#BreakingNews - 21 Dead in Post-Election Violence in Guinea, Africa - Houses Burned and Vandalism

AFRICA/GUINEA - At least 21 dead in post-election clashes

Tuesday, 27 October 2020

Conakry (Agenzia Fides) - According to official figures, a total of 21 people died in clashes that took place in the Republic of Guinea on October 18, following the announcement of the preliminary results of the presidential election, by the Electoral Commission (CENI), which sees the re-election of t outgoing President, Alpha Condé, with 59, 5% of the vote against 33.5% for the opposition candidate, Cellou Dalein Diallo, The opposition leader, who declared himself the winner, confirmed yesterday, October 26, his intention to appeal to the Constitutional Court against the result of the election, flawed, according to him, by massive fraud. In addition to the capital Conakry, the clashes have spread to the major cities in the country. Shops remain closed for fears of riots and looting. UN envoys, the African Union (AU) and the Community of West African States (ECOWAS) continue their mediation efforts and meeting talks with various Ministers, the Electoral Commission and the diplomatic corps.

Amnesty International has denounced the actions of the Guinean security forces who reportedly fired deadly ammunition at demonstrators during the post-election riots, based on testimony statements and video analysis of the clashes. The NGO for the defense of human rights also condemned the blocking of the Internet and telephone communications during the riots.

Even before the election, Condé's candidacy for a third term was strongly contested by the opposition because it was seen as a violation of the Constitution, which provides for two consecutive terms for the Presidency of the Republic (see Fides, 19/10/2020)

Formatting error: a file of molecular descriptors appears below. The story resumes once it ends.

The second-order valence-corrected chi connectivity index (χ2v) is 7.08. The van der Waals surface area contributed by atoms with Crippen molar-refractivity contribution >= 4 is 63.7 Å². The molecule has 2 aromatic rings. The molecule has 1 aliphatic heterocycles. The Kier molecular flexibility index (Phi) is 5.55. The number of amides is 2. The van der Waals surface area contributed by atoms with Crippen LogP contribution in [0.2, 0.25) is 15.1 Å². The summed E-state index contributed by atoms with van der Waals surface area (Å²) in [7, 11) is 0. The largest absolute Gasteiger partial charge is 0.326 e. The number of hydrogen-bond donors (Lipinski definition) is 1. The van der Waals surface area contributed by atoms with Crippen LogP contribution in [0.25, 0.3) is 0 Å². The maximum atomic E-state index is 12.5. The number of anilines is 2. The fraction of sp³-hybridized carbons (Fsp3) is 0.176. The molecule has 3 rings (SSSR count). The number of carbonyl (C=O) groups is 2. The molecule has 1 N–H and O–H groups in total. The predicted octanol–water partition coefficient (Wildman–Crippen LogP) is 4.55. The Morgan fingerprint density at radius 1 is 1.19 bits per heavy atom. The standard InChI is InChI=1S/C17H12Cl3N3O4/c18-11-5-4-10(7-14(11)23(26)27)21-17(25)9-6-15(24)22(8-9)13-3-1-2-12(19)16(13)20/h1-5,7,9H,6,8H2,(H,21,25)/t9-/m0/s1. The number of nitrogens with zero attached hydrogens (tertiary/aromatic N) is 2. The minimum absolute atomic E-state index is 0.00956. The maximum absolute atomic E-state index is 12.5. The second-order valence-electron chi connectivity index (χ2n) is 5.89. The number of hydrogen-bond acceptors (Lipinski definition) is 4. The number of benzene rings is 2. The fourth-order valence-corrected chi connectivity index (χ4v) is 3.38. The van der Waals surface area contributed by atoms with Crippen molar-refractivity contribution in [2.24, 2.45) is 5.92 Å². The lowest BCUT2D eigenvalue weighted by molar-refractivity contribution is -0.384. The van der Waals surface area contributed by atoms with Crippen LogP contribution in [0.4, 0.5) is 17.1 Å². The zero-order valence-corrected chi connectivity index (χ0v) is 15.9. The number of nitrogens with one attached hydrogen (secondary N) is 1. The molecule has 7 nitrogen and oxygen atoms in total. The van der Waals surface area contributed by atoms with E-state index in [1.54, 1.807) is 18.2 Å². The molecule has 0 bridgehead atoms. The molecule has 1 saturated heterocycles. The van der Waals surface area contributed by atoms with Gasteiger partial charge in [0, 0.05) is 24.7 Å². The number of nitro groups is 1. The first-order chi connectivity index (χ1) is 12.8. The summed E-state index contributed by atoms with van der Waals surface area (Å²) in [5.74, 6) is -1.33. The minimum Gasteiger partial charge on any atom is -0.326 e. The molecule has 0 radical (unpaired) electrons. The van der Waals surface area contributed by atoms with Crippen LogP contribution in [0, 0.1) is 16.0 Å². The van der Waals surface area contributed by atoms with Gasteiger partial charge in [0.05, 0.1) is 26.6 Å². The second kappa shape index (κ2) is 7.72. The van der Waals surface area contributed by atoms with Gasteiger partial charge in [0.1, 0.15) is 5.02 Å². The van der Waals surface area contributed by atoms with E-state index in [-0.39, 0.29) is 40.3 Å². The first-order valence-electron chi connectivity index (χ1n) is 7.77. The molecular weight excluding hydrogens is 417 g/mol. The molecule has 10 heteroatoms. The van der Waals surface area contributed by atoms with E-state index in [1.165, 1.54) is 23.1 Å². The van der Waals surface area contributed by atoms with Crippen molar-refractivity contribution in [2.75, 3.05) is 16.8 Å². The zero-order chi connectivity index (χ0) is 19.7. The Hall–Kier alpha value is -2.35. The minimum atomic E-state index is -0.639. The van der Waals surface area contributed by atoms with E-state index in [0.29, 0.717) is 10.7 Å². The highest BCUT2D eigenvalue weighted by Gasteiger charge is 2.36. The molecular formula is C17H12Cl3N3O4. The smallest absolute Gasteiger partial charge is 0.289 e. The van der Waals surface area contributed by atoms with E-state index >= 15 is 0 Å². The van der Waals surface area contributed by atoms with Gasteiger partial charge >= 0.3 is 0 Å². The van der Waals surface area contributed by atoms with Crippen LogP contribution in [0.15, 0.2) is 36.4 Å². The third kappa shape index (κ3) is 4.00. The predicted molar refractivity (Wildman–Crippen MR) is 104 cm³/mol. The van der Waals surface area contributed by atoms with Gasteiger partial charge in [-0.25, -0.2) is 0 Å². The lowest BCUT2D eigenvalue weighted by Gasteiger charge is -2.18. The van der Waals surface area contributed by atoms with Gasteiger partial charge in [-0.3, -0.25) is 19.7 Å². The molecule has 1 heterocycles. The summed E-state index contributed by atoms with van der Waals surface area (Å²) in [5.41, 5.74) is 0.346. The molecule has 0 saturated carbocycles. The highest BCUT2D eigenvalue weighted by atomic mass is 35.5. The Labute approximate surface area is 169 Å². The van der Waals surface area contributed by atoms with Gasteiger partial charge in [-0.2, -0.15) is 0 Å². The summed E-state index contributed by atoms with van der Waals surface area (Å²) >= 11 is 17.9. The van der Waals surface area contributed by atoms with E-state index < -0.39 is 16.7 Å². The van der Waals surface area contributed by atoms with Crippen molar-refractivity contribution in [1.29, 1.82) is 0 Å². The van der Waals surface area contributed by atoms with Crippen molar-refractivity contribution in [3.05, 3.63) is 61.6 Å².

Condé became Guinea's first democratically elected leader in 2010 and was re-elected in 2015. However, human rights groups, accuse him of sliding towards authoritarianism. Guinea is the only French-speaking African country to have refused to join the Franco-African Community proposed by De Gaulle in 1958. The country proclaimed independence under a socialist regime that Ahmed Sékou Touré ruled with an iron fist for a quarter of a century. After his death in 1984, Lansana Conté, a soldier, took power with a coup. He was elected president in 1990, he was elected twice, but these were neither free nor transparent ballots.

In December 2008, Lansana Conté died after a long illness. A junta led by Captain Moussa Dadis Camara takes power without bloodshed.

But on September 28, 2009, the army violently suppressed a gathering of thousands of opposition supporters who rejected his candidacy in Conakry Stadium in the run-up to the presidential election: According to the United Nations, 157 people were killed and 109 women were raped. After Camara himself was seriously injured, he resigned power and paved the way for the first democratic elections on November 7, 2010, which Alpha Condé won.

Guinea's immense mineral wealth (it is one of the world's leading producers of bauxite and has deposits of iron, gold, diamonds and oil) have often been at the center of heated international legal disputes. (L.M.) (Source: Agenzia Fides, 27/10/2020)